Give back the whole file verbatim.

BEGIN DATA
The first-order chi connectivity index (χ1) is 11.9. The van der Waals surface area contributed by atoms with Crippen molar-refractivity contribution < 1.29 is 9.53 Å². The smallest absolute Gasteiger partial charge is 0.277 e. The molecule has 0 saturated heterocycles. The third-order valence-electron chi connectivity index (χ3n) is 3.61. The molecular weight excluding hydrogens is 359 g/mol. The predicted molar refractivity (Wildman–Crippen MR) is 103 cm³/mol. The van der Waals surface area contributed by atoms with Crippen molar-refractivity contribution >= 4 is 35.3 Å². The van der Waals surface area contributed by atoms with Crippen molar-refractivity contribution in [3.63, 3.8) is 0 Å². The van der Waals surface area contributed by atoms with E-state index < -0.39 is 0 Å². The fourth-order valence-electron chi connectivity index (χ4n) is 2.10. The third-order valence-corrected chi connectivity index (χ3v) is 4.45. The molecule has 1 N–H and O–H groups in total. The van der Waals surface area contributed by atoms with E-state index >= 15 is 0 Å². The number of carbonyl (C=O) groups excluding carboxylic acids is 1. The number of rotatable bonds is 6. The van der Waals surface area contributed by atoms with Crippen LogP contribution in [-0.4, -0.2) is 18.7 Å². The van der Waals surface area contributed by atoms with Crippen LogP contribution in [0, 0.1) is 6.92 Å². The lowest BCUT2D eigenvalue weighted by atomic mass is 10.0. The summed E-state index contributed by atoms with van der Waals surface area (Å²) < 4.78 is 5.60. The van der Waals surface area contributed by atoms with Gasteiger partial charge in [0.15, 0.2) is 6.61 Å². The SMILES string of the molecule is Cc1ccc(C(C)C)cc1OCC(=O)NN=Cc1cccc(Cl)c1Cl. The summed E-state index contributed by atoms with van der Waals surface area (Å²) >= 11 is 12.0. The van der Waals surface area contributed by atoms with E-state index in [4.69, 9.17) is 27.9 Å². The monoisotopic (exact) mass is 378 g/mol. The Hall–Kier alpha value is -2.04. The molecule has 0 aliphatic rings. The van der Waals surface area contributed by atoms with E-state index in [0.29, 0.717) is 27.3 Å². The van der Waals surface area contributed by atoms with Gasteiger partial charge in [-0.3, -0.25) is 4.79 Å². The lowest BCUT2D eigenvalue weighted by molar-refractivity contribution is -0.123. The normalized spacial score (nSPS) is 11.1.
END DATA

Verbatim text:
The first-order chi connectivity index (χ1) is 11.9. The van der Waals surface area contributed by atoms with Crippen molar-refractivity contribution < 1.29 is 9.53 Å². The smallest absolute Gasteiger partial charge is 0.277 e. The molecule has 0 saturated heterocycles. The third-order valence-electron chi connectivity index (χ3n) is 3.61. The molecular weight excluding hydrogens is 359 g/mol. The predicted molar refractivity (Wildman–Crippen MR) is 103 cm³/mol. The van der Waals surface area contributed by atoms with Crippen molar-refractivity contribution >= 4 is 35.3 Å². The van der Waals surface area contributed by atoms with Crippen molar-refractivity contribution in [3.63, 3.8) is 0 Å². The van der Waals surface area contributed by atoms with E-state index < -0.39 is 0 Å². The fourth-order valence-electron chi connectivity index (χ4n) is 2.10. The third-order valence-corrected chi connectivity index (χ3v) is 4.45. The molecule has 1 N–H and O–H groups in total. The van der Waals surface area contributed by atoms with E-state index >= 15 is 0 Å². The number of carbonyl (C=O) groups excluding carboxylic acids is 1. The number of rotatable bonds is 6. The van der Waals surface area contributed by atoms with Crippen LogP contribution in [-0.4, -0.2) is 18.7 Å². The van der Waals surface area contributed by atoms with Crippen LogP contribution in [0, 0.1) is 6.92 Å². The lowest BCUT2D eigenvalue weighted by atomic mass is 10.0. The summed E-state index contributed by atoms with van der Waals surface area (Å²) < 4.78 is 5.60. The van der Waals surface area contributed by atoms with Gasteiger partial charge in [0.15, 0.2) is 6.61 Å². The SMILES string of the molecule is Cc1ccc(C(C)C)cc1OCC(=O)NN=Cc1cccc(Cl)c1Cl. The summed E-state index contributed by atoms with van der Waals surface area (Å²) >= 11 is 12.0. The van der Waals surface area contributed by atoms with E-state index in [4.69, 9.17) is 27.9 Å². The monoisotopic (exact) mass is 378 g/mol. The Hall–Kier alpha value is -2.04. The molecule has 0 aliphatic rings. The van der Waals surface area contributed by atoms with E-state index in [0.29, 0.717) is 27.3 Å². The van der Waals surface area contributed by atoms with Gasteiger partial charge in [-0.3, -0.25) is 4.79 Å². The lowest BCUT2D eigenvalue weighted by molar-refractivity contribution is -0.123. The normalized spacial score (nSPS) is 11.1.